sound like the plot of a sci-fi movie, but artificial intelligence may soon
become a reality. So what impact will these sophisticated computers have on the
workplace? Jane Lewis reports
impact will the onslaught of artificial intelligence have on company workers as
individuals? Some of the futurist sketches outlined by the think-tanks indicate
that life will be challenging for our children, to say the least – particularly
when you consider likely developments in associated fields like
possibility of a bionic worker arriving at a desk near yours within the next
half-century is not entirely grounded in the realms of science fiction.
how it might happen. According to the World Futures Society, in the next decade
we will see a higher incidence of bionic limbs, hearts and other organs, as
well as the breakthrough of artificial blood. By 2030, technology may have
evolved to a point where it is possible to link the human brain to computers,
giving rise to Homo Cyberneticus.
around the same time, scientists will come up with the first
biologically-optimised human. According to one commentator, "It will be a
short step to combine the two into one entity" – Homo Hybridus –
"with the body of an Olympic athlete and a brain the size of the
time this new form may "converge" with the machine-world, and take
advantage of routine ongoing back-up and upgrading. In such a scenario, the
ancient human goal of immortality isn’t that far off.
much for the big picture. But what of the short term? According to some
futurologists, companies may be forced to take some fairly heavy-handed
measures to achieve the ideal working balance between human intellect and
machine brain-power. One route they may take, according to Professor Stan
Davies of Harvard Business School, is to run their internal knowledge base
along ruthlessly pragmatic lines – not just talking about human
"capital", but treating employees that way too.
predicts a growing efficiency in the "market for people" – a future
scenario where companies will make direct investments in their best human
talent, monitoring their brain-power and averaging its future worth in the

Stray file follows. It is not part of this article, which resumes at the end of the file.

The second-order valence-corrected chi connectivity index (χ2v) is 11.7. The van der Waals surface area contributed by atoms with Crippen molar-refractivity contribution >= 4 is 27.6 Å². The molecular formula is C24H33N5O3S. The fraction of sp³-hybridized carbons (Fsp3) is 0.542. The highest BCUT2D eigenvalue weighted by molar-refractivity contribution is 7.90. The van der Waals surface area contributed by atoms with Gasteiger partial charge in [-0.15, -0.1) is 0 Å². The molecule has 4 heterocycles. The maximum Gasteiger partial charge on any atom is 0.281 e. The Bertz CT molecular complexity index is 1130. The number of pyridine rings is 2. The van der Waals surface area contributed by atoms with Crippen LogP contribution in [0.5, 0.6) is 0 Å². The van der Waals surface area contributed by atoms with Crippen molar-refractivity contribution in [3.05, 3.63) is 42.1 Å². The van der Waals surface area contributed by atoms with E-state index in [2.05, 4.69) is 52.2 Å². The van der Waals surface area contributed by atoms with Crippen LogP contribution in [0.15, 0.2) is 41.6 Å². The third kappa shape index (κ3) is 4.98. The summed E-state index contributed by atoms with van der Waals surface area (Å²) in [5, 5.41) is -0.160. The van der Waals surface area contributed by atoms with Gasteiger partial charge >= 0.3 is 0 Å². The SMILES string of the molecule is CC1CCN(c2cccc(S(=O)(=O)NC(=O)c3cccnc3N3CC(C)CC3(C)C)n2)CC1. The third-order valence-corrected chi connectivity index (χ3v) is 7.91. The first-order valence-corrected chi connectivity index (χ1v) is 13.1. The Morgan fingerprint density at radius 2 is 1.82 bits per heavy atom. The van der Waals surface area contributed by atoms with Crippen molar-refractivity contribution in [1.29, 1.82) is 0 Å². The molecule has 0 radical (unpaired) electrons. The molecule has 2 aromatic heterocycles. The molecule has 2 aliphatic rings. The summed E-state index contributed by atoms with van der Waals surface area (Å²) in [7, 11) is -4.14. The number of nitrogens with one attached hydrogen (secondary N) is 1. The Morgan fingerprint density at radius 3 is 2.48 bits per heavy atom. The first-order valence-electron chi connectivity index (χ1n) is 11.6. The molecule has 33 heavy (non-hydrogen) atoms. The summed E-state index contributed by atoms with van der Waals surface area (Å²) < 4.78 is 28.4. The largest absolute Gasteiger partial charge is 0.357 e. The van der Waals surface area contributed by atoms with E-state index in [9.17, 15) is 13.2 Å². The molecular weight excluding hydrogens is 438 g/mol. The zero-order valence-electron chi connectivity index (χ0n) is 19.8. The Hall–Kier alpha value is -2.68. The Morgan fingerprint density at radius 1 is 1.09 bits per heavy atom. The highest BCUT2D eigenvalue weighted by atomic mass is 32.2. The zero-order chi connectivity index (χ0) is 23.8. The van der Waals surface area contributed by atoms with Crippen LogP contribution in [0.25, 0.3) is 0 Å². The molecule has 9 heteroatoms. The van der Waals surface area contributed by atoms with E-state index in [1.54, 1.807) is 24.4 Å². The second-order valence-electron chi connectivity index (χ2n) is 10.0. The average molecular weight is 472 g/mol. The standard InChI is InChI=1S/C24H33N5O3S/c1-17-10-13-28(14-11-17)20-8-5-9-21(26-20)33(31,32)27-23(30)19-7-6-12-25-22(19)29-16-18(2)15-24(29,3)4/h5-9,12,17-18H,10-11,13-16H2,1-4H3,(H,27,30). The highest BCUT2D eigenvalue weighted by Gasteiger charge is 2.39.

marketplace. Human skills may eventually be traded on financial markets as
easily as any other commodity. If you can trade pork bellies, coffee and even,
these days, Kyoto-devised pollution credits, you can certainly put a price on
the up-and-coming whiz in the marketing department.
on whether a staff member is retained or replaced, Davies suggests, are likely
to be based on how that individual’s "shares" are performing on the
can already see the embryonic signs of this on some of the online recruitment
sites that have sprung up in recent years – sites whose main business models
owe more to online goods traders like eBay than they do to any traditional
recruiter. Skills brought to these markets are priced just as rigorously as any
contract, and it is only a matter of time before some kind of formal system of
measurement emerges to gauge precisely how much you should be worth if you’ve
got three change management case-histories and PhD in linguistics under your
is easy to spot the flaw. Humans are not just intellectual beings, but
emotional and social ones too – and surveys continue to suggest that these
factors play more of a decisive role in business decisions and appointments
than many scientifically-run companies would like to admit. And how do you put
a price on someone who is brilliant at deal-making, say, but whose tantrums are
an absolute liability?
a final caveat, remember that the movements of financial markets can be every
bit as erratic and irrational as any sales executive on acid. Would you really
want to commit your employment strategy to that?